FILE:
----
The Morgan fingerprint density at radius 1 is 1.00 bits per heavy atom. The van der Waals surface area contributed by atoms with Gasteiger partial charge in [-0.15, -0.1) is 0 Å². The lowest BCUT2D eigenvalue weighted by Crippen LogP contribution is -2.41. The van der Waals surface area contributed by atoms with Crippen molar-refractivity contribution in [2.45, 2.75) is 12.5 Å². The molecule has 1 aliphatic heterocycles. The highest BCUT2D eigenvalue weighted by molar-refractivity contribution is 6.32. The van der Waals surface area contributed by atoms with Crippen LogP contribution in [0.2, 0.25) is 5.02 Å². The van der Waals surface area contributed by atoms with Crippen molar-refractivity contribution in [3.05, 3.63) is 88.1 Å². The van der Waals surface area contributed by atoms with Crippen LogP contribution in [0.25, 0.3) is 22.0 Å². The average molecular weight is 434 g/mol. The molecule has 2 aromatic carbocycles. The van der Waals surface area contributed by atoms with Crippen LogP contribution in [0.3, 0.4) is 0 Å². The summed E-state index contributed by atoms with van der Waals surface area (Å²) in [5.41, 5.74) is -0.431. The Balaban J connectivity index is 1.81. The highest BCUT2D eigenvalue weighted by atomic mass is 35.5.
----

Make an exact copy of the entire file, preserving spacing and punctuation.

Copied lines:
The Morgan fingerprint density at radius 1 is 1.00 bits per heavy atom. The van der Waals surface area contributed by atoms with Gasteiger partial charge in [-0.15, -0.1) is 0 Å². The lowest BCUT2D eigenvalue weighted by Crippen LogP contribution is -2.41. The van der Waals surface area contributed by atoms with Crippen molar-refractivity contribution in [2.45, 2.75) is 12.5 Å². The molecule has 1 aliphatic heterocycles. The highest BCUT2D eigenvalue weighted by molar-refractivity contribution is 6.32. The van der Waals surface area contributed by atoms with Crippen LogP contribution in [0.2, 0.25) is 5.02 Å². The van der Waals surface area contributed by atoms with Crippen molar-refractivity contribution in [3.05, 3.63) is 88.1 Å². The van der Waals surface area contributed by atoms with Crippen LogP contribution in [0.25, 0.3) is 22.0 Å². The average molecular weight is 434 g/mol. The molecule has 2 aromatic carbocycles. The van der Waals surface area contributed by atoms with Crippen LogP contribution in [0.3, 0.4) is 0 Å². The summed E-state index contributed by atoms with van der Waals surface area (Å²) in [5.41, 5.74) is -0.431. The Balaban J connectivity index is 1.81. The highest BCUT2D eigenvalue weighted by atomic mass is 35.5.